Deal with the devil: An old Vietnamese custom for a peaceful new year

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A bamboo pole which represents people's protection against devils during Tet was raised at Hue former citadel on February 11, 2015. Photo credit: Tuoi Tre A bamboo pole which represents people's protection against devils during Tet was raised at Hue former citadel on February 11, 2015. Photo credit: Tuoi Tre

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Officials at Hue's cultural preservation center raised a bamboo pole at the former citadel on Wednesday, a custom that kickstarts the celebration for the Lunar New Year Festival.
The Nguyen Dynasty, Vietnam’s last royal family who stayed at the citadel between 1802 and 1945, used to raise the first pole and families in the country would follow.
The pole is known as neu in Vietnamese, representing the fight between good and evil and the protection for people against devils during the country’s biggest holiday.
According to Vietnamese legends, devils once occupied the whole land. They forced people to work on rice fields for them.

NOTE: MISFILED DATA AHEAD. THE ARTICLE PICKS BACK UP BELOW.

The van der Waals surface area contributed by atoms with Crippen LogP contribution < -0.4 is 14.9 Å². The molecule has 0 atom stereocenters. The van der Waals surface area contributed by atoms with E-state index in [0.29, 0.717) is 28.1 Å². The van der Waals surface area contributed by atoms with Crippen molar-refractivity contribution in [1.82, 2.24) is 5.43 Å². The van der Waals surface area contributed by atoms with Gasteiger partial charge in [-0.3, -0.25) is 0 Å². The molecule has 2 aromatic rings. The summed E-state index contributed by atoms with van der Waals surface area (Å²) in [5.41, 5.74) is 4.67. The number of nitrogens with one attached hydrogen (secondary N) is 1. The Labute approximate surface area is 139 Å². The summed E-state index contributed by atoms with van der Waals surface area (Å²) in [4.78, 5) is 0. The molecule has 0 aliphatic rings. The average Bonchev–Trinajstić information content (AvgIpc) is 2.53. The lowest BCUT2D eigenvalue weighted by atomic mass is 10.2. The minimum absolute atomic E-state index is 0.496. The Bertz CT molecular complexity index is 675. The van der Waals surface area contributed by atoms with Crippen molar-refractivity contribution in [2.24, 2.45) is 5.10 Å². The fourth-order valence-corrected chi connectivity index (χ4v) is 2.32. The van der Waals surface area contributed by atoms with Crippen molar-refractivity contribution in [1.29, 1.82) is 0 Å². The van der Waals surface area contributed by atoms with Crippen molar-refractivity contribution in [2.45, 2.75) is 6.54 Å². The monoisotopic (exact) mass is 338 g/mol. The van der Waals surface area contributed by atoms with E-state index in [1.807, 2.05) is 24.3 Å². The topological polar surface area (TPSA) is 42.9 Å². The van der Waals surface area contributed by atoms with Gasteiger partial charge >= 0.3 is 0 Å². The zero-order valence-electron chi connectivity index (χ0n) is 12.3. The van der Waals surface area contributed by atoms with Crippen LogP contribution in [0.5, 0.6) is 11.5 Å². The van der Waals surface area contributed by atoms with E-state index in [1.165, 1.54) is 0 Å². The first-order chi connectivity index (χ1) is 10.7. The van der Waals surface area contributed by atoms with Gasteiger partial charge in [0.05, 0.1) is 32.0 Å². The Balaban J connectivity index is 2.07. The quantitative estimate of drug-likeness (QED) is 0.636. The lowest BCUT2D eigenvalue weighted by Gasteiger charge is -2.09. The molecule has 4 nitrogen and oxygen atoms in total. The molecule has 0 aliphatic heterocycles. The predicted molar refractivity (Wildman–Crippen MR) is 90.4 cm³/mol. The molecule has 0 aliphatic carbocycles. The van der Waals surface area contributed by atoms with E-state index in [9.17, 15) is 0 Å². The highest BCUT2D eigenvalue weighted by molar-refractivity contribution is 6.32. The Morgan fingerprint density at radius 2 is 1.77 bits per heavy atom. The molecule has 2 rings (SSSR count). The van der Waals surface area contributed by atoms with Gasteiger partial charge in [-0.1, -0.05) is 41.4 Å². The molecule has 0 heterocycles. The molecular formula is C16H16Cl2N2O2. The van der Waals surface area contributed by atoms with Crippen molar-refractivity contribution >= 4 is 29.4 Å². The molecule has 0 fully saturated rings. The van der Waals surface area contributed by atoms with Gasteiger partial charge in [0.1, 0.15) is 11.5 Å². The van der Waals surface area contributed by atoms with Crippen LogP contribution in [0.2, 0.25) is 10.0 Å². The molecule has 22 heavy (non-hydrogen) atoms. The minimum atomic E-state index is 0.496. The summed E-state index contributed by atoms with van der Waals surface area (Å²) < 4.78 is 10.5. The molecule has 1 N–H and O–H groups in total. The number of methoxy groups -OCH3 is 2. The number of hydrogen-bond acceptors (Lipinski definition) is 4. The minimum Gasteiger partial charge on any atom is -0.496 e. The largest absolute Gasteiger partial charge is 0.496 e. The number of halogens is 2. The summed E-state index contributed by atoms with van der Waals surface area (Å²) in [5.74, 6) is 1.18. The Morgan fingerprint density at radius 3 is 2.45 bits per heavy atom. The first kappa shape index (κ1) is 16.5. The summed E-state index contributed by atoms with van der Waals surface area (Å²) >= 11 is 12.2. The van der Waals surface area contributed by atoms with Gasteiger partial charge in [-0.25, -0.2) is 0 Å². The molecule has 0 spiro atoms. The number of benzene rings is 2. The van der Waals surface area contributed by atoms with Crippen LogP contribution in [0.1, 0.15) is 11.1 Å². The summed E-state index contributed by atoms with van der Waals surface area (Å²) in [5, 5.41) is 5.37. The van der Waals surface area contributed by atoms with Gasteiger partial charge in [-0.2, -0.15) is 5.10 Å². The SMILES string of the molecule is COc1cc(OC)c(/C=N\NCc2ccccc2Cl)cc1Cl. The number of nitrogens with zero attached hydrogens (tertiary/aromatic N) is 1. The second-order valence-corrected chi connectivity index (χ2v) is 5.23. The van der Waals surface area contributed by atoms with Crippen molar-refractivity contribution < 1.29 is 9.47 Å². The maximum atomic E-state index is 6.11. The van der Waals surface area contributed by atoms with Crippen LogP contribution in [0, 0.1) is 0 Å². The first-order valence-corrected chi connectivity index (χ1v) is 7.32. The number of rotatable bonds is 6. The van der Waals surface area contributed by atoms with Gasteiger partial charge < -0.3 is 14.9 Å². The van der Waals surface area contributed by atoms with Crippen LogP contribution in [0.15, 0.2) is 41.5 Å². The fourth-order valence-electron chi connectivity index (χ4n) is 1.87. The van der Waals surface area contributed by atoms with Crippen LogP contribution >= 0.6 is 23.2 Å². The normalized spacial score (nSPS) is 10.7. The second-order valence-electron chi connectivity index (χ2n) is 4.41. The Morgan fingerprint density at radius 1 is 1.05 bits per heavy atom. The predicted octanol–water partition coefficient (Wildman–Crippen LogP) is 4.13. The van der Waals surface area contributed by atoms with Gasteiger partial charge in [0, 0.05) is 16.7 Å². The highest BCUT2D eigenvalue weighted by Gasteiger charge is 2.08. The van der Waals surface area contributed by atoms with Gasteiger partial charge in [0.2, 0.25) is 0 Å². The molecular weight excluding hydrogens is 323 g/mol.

The devils set the rule that they got the top parts of all rice plants, which were the grains, while the farmers only got the roots. 
The Buddha showed up to help them, telling them to switch to sweet potatoes and they could have all the edible roots. 
The devils were angry. They said they would take both the top and the root parts from the next crop, leaving the farmers the middle parts.
The Buddha asked people to plant corn.
Again, the devils were so angry they forced people to leave.
The Buddha asked people to try to negotiate with the devils for a piece of land the size of a shirt's shadow. 
The devils agreed, thinking that such a piece of land would be too small.
So the Buddha asked people to put the shirt on the top of a bamboo pole. He then used magic to lift the pole to the sky, creating a very large shadow from the shirt. 
The devils had to move out to the sea. They were only allowed to go back to the land during Tet. 
That’s why people put up the poles to remind them of their boundary.
The practice of raising neu trees has lost its popularity in this modern life and only takes place at major cultural centers. Some offerings, including votive paper and wine, for heaven will be tied to the top of the pole.
The poles will be taken down on the seventh day of the lunar year, to let people know that the festival has ended and they can resume normal activities.
 

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